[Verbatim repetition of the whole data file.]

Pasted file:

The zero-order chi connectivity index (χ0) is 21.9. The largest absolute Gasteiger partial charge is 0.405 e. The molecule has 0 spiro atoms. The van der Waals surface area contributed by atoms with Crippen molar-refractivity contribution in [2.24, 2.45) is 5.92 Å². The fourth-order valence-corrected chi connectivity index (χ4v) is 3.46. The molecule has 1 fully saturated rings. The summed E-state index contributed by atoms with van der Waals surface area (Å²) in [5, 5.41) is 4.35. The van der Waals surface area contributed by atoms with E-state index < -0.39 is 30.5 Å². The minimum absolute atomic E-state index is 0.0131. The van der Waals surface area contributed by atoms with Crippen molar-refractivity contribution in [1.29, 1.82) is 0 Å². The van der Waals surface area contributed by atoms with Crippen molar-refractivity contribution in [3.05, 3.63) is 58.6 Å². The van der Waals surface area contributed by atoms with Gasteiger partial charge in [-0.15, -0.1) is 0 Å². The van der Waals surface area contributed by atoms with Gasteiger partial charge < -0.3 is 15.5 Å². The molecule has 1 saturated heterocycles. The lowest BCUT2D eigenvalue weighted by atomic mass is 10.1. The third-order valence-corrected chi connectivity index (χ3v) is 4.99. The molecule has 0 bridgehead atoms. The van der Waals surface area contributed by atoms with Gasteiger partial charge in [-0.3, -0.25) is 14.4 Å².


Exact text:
The zero-order chi connectivity index (χ0) is 21.9. The largest absolute Gasteiger partial charge is 0.405 e. The molecule has 0 spiro atoms. The van der Waals surface area contributed by atoms with Crippen molar-refractivity contribution in [2.24, 2.45) is 5.92 Å². The fourth-order valence-corrected chi connectivity index (χ4v) is 3.46. The molecule has 1 fully saturated rings. The summed E-state index contributed by atoms with van der Waals surface area (Å²) in [5, 5.41) is 4.35. The van der Waals surface area contributed by atoms with E-state index < -0.39 is 30.5 Å². The minimum absolute atomic E-state index is 0.0131. The van der Waals surface area contributed by atoms with Crippen molar-refractivity contribution in [1.29, 1.82) is 0 Å². The van der Waals surface area contributed by atoms with Crippen molar-refractivity contribution in [3.05, 3.63) is 58.6 Å². The van der Waals surface area contributed by atoms with Gasteiger partial charge in [-0.15, -0.1) is 0 Å². The van der Waals surface area contributed by atoms with Gasteiger partial charge < -0.3 is 15.5 Å². The molecule has 1 saturated heterocycles. The lowest BCUT2D eigenvalue weighted by atomic mass is 10.1. The third-order valence-corrected chi connectivity index (χ3v) is 4.99. The molecule has 0 bridgehead atoms. The van der Waals surface area contributed by atoms with Gasteiger partial charge in [-0.3, -0.25) is 14.4 Å².